Calling BONE TOMAHAWK ‘a slow burn that leaves marks behind’ would be an okay description for a start, but really, this movie is more like sitting down to spend a Sunday afternoon watching John Ford Westerns on TCM and an hour into that reverie, being bushwhacked by an atomic mutant carrying a blowtorch.
BONE TOMAHAWK does serve fair warning right from the beginning, opening as it does on two weaselly scavengers (played by genre-film icon Sid Haig and David Arquette in RAVENOUS mode) murdering pioneers and plundering their corpses. This rotten pair we don’t have to spend a lot of time around, at least, since in the process of committing their crimes they disturb a sacred native burial ground and summon up… something. One of the two is killed with a shocking quickness, and the other runs back to civilization, not aware and not caring that he’s been followed.
But after an opening sequence straight out of a horror movie, the film seemingly down-shifts a little, sending us to the town of Bright Hope, where a settler named Arthur O’Dwyer (Patrick Wilson) and his younger wife Samantha (Lili Simmons) are adjusting to the injury he sustained while working on their house. Patrick Wilson is sort of a secret weapon in movies — he generally serves as casting shorthand for a sort of all-American decency and capability, at which point savvier filmmakers can either bounce more out-there characters off of him for contrast, or allow him to surprise an audience by being either more or less than we may have expected. In BONE TOMAHAWK, writer/director S. Craig Zahler gives us a surprising amount of time to get to know and like this couple and some of their neighbors. The Old West dialogue is flavorful and sure to appease anyone who misses Deadwood as much as I do, and the performances by the ensemble cast, including a near-unrecognizable Richard Jenkins as a Walter Brennan type named Chicory, are sly and ingratiating. It’s a minor parade of well-liked character actors, with just enough age and costuming on them that it takes a moment to recognize them before remembering what you liked them from. The casting directors and/or producers even managed to dig up James Tolkan (BACK TO THE FUTURE, TOP GUN, ARMED & DANGEROUS, you’d know him if you saw him!)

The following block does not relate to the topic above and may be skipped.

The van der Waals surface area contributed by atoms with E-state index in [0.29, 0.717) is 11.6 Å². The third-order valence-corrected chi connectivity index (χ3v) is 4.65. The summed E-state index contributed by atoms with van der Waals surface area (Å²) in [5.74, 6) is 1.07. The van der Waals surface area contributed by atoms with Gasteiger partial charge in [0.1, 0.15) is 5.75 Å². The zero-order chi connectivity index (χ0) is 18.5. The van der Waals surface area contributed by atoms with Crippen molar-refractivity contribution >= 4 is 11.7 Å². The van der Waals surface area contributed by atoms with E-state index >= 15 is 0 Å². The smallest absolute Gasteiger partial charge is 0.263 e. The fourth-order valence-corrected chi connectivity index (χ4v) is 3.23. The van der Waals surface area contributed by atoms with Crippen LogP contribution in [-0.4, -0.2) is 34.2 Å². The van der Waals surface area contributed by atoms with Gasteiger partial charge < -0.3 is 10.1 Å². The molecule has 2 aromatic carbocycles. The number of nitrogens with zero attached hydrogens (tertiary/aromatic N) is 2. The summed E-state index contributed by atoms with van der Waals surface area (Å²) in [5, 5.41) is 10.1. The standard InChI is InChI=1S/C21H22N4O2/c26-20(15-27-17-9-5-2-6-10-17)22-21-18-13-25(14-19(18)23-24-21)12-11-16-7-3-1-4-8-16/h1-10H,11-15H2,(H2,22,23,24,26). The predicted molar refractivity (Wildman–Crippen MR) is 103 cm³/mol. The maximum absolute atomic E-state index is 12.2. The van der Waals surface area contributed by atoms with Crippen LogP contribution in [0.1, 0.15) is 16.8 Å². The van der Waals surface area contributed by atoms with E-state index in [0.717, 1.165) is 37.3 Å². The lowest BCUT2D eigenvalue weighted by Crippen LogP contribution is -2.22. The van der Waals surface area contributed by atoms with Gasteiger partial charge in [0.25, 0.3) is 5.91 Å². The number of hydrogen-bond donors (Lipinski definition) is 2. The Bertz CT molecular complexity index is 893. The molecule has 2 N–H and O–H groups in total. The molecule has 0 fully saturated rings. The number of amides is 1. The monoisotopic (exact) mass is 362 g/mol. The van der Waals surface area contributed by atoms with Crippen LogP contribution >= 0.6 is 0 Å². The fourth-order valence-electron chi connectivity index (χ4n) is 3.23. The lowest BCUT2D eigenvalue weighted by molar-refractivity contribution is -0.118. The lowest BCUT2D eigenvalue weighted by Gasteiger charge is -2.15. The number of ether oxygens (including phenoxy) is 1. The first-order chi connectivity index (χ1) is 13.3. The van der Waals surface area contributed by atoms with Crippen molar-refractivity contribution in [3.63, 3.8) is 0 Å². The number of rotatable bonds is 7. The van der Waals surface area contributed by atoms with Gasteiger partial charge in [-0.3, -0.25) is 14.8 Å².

Two characters serve to remind us that, no matter how much we’re enjoying the rhythms of the movie’s florid barroom banter, darkness awaits out on the frontier. One of the two is the town’s sheriff, Franklin Hunt, who seems more immediately suspicious of the scavenger who seeks sanctuary in Bright Hope than maybe he might. He’s played by Kurt Russell in what was, in retrospect, both a warm-up for his role in THE HATEFUL EIGHT and a sort of mirror-universe version of the same. As is the case with all the characters in this efficient but rich Western, you quickly get the sense these characters have histories, and that Sheriff Hunt has seen some dark shit in his day. Even so, he’s unprepared for what’s to come. The other character is a poised and well-dressed gunfighter named John Brooder, who Gregory Peck might have played if this movie were made in 1950 but who is played in 2015 by Matthew Fox (best known maybe for his role on Lost). In some ways he’s the movie’s most fascinating character, because you’re given several reasons to dislike him, and yet you probably won’t.